In a remarkable turn of events at the 2023 Kenyan Chess Open Tournament, Nigerian chess prodigy Titoluwanimi Rapheal, affectionately known as Tito, emerged as a formidable force by tying for the first position alongside Kenyan Mehul Gohil, Nigerian Magnus Ekpiken, and Ugandan Wagodo Abdul in the Under 2000 category.
From L-R: Chess Kenya President—FIDE Arbiter Benard Wanjala,With Prizes winners: Magnus Epkipen Etim, Gohil Mehul, Titoluwanimi Rapheal and Wagodo Abdul Shakuru
While the FIDE World Chess Championship was making headlines with Chinese Grandmaster Ding Liren claiming victory, Tito’s achievement deserves recognition for his exceptional skills and dedication to the game. BruvsChess Media had the privilege of interviewing this rising star, shedding light on his journey, his triumphs, and his plans for the future.
BruvsChess Media: Ladies and gentlemen, today we have the honor of speaking with Titoluwanimi Raphael, a rising star in the chess world who recently tied for first position in the 2023 Kenyan Chess Open Tournament. Welcome, Tito!
Tito: Thank you! It’s great to be here.
BruvsChess Media: Tito, can you share with us how you first discovered chess during your childhood?
Tito: Well, my mother is a chess player, so I was exposed to the game at a very early age. I remember watching her play with friends and accompanying her to chess competitions. By the time I was just 8 years old, I started competing in tournaments myself.
BruvsChess Media: It’s amazing to have such a dedicated mentor. How would you rate your mother’s coaching style?
Tito: I would say it’s incredibly productive and the best. She always emphasized allowing players to find their own pace and comfort in the game. Her training method was tailored to individual players, bringing out their best.
BruvsChess Media: Moving on to your recent achievement, tying for first in the Kenyan Chess Open Tournament is truly impressive. How did you come to know about the tournament, and how do you feel about your success?
Tito: I found out about the 2023 Kenyan Opens online. Interestingly, I hadn’t played competitive chess for almost a year before this tournament. The last time was at the South-South Opens in Nigeria. So, this victory came as quite a surprise. It’s a great feeling to achieve this after a period of being less active in the chess world.
BruvsChess Media: It’s certainly an extraordinary accomplishment. Can you reveal your secret? How did a Nigerian resident, not actively participating in chess, manage to travel to Kenya and tie for first position?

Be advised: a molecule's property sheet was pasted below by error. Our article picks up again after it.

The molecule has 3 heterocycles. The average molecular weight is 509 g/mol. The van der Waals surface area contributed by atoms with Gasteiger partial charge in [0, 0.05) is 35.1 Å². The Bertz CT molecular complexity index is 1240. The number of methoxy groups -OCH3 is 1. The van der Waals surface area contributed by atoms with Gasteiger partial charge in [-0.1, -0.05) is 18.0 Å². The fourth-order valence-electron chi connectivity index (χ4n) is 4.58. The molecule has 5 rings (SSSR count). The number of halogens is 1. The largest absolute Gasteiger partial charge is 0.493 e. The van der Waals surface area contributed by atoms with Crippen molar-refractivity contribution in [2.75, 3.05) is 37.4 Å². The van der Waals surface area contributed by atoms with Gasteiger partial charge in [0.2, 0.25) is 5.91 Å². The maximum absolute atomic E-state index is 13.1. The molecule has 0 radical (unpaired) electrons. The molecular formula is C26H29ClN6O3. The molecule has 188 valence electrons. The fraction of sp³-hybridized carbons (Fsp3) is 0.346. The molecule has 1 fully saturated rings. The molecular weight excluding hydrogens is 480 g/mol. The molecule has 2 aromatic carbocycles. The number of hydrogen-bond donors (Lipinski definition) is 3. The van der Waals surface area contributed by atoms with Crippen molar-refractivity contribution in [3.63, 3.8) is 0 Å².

Tito: Well, it’s quite miraculous, to be honest. I attribute it to the grace of God. Although I did put in intensive self-training for about a month before the tournament, I ultimately left the rest to divine intervention.
BruvsChess Media: Among the challenges you faced, can you tell us about your toughest game during the tournament?
Tito: The toughest game was definitely the last round. Right from the start, my opening was disastrous, and my opponent took full advantage. I made a mess of things, but my opponent missed several winning chances. Eventually, my opponent slipped, and I found relief.
BruvsChess Media: That must have been quite a rollercoaster of emotions. How did you feel when you magically turned the tables and won the game?
Tito: I felt an overwhelming sense of joy. I could sense my opponent’s overconfidence by the speed at which they made their moves. So, I played along, appearing completely hopeless, until my opponent unknowingly pressured my king into a perfect position. At that moment, I couldn’t contain my excitement. I took my opponent’s hands, vigorously shook them, and repeated my thanks. That game secured my tie for first place.
BruvsChess Media: Did you have a support group, friends, or family you stayed in contact with during the tournament?
Tito: Not exactly, but there were other Nigerians at the tournament whom I connected with and shared my games. Later, I called my mother, even though she couldn’t accompany me to Kenya. Her support means the world to me.
BruvsChess Media: With this significant achievement in the Kenyan Opens, what are your future plans, Tito?
Tito: My goal is to earn a chess title and build my own chess brand called SPORTS64SQS. We aim to make chess more relatable to a wider audience, creating more chess enthusiasts from every walk of life, just as we see in other popular sports like football.
BruvsChess Media: That sounds fantastic, Tito! Thank you for sharing your inspiring journey with us. It has been a pleasure speaking with you.
Tito: The pleasure is mine. Thank you for having me!